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CMS - content management system

CMS - content management system

A content management system (CMS) manages the creation and modification of digital content. It typically supports multiple users in a collaborative environment.

Content management system features vary widely. Most CMSs include Web-based publishing, format management, history editing and version control, indexing, search, and retrieval. By their nature, content management systems support the separation of content and presentation.

Content management software solutions are typically used for enterprise content management system (ECM) and web site content management system (WCM). An ECM facilitates collaboration in the workplace by integrating document management, digital asset management and records retention functionalities, and providing end users with role-based access to the organization's digital assets. A web content managementfacilitates collaborative authoring for websites. ECM software often includes a WCM publishing functionality, but ECM webpages typically remain behind the organization's firewall. 

Both enterprise content management and web content management systems have two components: a content management application (CMA) and a content delivery application (CDA). The CMA is a graphical user interface (GUI) that allows the user to control the design, creation, modification and removal of content from a website without needing to know anything about HTML.  The CDA component provides the back-end services that support management and delivery of the content once it has been created in the CMA.

Digital asset management systems are another type of CMS. They manage content with clearly defined author or ownership, such as documents, movies, pictures, phone numbers, and scientific data. Companies also use CMSs to store, control, revise, and publish documentation.

Based on market share statistics, the most popular CMS is WordPress, used by more than 28% of all websites on the Internet, and by 59% of all websites using a known content management system, followed by Joomla and Drupal.

Content management systems typically provide the following features:

  • Search engine optimization
  • Integrated and online documentation
  • Modularity and extensibility
  • User and group functionality
  • Templating support for changing designs
  • Installation and upgrade wizards
  • Integrated audit logs
  • Compliance with various accessibility frameworks and standards, such as WAI-ARIA
  • Reduced need to code from scratch
  • Unified user experience
  • Version control
  • Edit permission management

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F.A.Q about CMS - content management system

What is a CMS?

Answer: CMS is an acronym for "Content Management System". You may see some variations on this term, but they all refer to the same concept. Variations include:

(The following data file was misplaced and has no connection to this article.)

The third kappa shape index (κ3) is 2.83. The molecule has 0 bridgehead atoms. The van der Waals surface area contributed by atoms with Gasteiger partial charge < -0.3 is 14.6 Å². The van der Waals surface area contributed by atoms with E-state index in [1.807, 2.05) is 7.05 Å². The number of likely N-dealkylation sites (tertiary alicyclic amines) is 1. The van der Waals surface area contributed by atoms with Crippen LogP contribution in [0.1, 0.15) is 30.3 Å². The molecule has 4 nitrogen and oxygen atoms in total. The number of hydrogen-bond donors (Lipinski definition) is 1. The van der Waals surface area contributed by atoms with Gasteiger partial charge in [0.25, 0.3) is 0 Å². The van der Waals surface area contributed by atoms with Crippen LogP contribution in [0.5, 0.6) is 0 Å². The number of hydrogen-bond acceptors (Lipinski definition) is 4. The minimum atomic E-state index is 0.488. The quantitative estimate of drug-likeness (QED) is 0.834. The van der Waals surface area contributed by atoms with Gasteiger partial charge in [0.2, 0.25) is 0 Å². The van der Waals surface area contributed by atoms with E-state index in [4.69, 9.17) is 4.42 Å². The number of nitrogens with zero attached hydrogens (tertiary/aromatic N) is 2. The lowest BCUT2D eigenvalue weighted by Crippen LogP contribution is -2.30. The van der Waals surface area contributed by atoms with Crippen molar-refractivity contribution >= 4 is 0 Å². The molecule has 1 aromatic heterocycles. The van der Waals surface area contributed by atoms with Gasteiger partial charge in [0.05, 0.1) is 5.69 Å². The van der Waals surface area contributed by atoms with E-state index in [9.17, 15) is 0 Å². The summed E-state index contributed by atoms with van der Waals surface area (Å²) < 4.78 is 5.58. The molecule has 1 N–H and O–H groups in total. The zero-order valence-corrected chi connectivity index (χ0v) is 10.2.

• Content Management System
  • Web CMS
  • Web Content Management System
  • CMS Platform
  • Content Management Platform
  • CMS System

What does a CMS do?

In it's simplest terms, Content Management Systems are designed to help users create and manage their websites. Content management solutions help webmasters manage the many different resources, content types and various data that make up modern web sites.

At a minimum, modern websites make use of HTML, CSS, Javascript and images (jpeg, gif, png...) to create web content for visitors to read. At the core of every CMS is the ability to organize these resources and generate valid content that can be read by web browsers.

More advanced websites have interactive components (comment sections, forums, e-commerce...) that requires server software to validate and save user submitted content.
All of the top CMS platforms have features built-in or available for download as addons for all of these features.

What are the main types of CMS?

Simple CMS. This system is used to create simple websites that contain several pages using simple control systems. Simple content management system consist of several modules that are set one time. These CMS are free and are available on the internet. Among their disadvantages are the inability to change settings, low transmission capacity, inability to create pages dynamically and the inability of a delegation of administrator’s credentials to others.


Template CMS. It consists of modules as well, but its structure is more complex if compared to simple CMS. Template CMS has high transmission capacity around 50,000 inquiries. Also, it has the support of dynamic pages and the ability to delegate the administrator’s credentials. Many template systems are used to create website content because they are easy to use.


Professional CMS. This type of CMS has a higher level of complexity. You may change the structure of internet resources. Additional modules can be attached to these systems. These systems are used to create information portals or massive projects. As a rule, these CMS are paid.


Universal CMS. Universal systems have wide functional and ample opportunities in developing websites of any complexity. They support the functions of changing the structure, creating dynamic pages, modification of settings and distribution of credentials. Universal CMS is quite expensive. These CMS are used for work with large portals and web-projects that require high functionality and dynamics.